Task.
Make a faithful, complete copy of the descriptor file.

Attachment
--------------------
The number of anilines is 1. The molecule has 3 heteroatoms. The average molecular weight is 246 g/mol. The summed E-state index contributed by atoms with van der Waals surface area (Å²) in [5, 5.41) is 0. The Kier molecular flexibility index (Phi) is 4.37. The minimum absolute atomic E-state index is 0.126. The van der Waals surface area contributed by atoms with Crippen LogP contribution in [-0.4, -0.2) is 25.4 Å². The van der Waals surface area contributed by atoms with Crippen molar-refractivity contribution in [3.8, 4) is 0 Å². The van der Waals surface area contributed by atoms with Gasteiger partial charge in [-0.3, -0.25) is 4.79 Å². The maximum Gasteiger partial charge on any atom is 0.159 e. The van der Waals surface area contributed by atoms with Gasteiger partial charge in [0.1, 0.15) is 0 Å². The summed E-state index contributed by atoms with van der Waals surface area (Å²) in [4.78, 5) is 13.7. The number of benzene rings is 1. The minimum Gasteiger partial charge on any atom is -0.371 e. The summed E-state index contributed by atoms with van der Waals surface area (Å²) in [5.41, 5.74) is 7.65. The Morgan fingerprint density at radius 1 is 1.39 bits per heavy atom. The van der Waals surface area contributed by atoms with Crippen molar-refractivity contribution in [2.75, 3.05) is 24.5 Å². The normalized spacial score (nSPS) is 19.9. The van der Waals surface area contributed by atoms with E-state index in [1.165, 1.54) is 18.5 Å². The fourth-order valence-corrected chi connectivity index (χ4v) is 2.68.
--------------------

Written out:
The number of anilines is 1. The molecule has 3 heteroatoms. The average molecular weight is 246 g/mol. The summed E-state index contributed by atoms with van der Waals surface area (Å²) in [5, 5.41) is 0. The Kier molecular flexibility index (Phi) is 4.37. The minimum absolute atomic E-state index is 0.126. The van der Waals surface area contributed by atoms with Crippen LogP contribution in [-0.4, -0.2) is 25.4 Å². The van der Waals surface area contributed by atoms with Crippen molar-refractivity contribution in [3.8, 4) is 0 Å². The van der Waals surface area contributed by atoms with Gasteiger partial charge in [-0.3, -0.25) is 4.79 Å². The maximum Gasteiger partial charge on any atom is 0.159 e. The van der Waals surface area contributed by atoms with Gasteiger partial charge in [0.1, 0.15) is 0 Å². The summed E-state index contributed by atoms with van der Waals surface area (Å²) in [4.78, 5) is 13.7. The number of benzene rings is 1. The minimum Gasteiger partial charge on any atom is -0.371 e. The summed E-state index contributed by atoms with van der Waals surface area (Å²) in [5.41, 5.74) is 7.65. The Morgan fingerprint density at radius 1 is 1.39 bits per heavy atom. The van der Waals surface area contributed by atoms with Crippen molar-refractivity contribution in [2.75, 3.05) is 24.5 Å². The normalized spacial score (nSPS) is 19.9. The van der Waals surface area contributed by atoms with E-state index in [1.165, 1.54) is 18.5 Å². The fourth-order valence-corrected chi connectivity index (χ4v) is 2.68.